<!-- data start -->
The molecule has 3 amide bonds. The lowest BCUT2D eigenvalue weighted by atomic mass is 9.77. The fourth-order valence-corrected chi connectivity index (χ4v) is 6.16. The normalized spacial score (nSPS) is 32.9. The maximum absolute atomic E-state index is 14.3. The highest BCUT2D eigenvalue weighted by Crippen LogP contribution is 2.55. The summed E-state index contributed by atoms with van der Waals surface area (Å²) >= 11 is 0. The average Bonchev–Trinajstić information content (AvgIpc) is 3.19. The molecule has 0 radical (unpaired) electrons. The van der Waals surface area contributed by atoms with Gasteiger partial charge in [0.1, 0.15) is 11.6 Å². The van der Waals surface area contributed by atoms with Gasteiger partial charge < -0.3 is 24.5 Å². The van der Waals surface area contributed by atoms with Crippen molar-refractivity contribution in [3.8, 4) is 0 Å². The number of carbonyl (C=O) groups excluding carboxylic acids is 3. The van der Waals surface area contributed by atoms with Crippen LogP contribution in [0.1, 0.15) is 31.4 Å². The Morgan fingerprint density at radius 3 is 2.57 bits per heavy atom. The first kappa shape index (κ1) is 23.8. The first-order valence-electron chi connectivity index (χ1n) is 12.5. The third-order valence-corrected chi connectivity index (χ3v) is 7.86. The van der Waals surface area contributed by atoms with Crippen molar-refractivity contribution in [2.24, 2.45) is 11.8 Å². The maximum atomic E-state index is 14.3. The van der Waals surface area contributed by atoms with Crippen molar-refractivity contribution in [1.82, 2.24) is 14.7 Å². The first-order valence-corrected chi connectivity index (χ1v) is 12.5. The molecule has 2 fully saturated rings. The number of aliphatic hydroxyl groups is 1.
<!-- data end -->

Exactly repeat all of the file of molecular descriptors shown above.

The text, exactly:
The molecule has 3 amide bonds. The lowest BCUT2D eigenvalue weighted by atomic mass is 9.77. The fourth-order valence-corrected chi connectivity index (χ4v) is 6.16. The normalized spacial score (nSPS) is 32.9. The maximum absolute atomic E-state index is 14.3. The highest BCUT2D eigenvalue weighted by Crippen LogP contribution is 2.55. The summed E-state index contributed by atoms with van der Waals surface area (Å²) >= 11 is 0. The average Bonchev–Trinajstić information content (AvgIpc) is 3.19. The molecule has 0 radical (unpaired) electrons. The van der Waals surface area contributed by atoms with Gasteiger partial charge in [0.1, 0.15) is 11.6 Å². The van der Waals surface area contributed by atoms with Gasteiger partial charge < -0.3 is 24.5 Å². The van der Waals surface area contributed by atoms with Crippen molar-refractivity contribution in [3.8, 4) is 0 Å². The number of carbonyl (C=O) groups excluding carboxylic acids is 3. The van der Waals surface area contributed by atoms with Crippen LogP contribution in [0.1, 0.15) is 31.4 Å². The Morgan fingerprint density at radius 3 is 2.57 bits per heavy atom. The first kappa shape index (κ1) is 23.8. The first-order valence-electron chi connectivity index (χ1n) is 12.5. The third-order valence-corrected chi connectivity index (χ3v) is 7.86. The van der Waals surface area contributed by atoms with Crippen molar-refractivity contribution in [2.24, 2.45) is 11.8 Å². The maximum atomic E-state index is 14.3. The van der Waals surface area contributed by atoms with Crippen molar-refractivity contribution in [1.82, 2.24) is 14.7 Å². The first-order valence-corrected chi connectivity index (χ1v) is 12.5. The molecule has 2 fully saturated rings. The number of aliphatic hydroxyl groups is 1.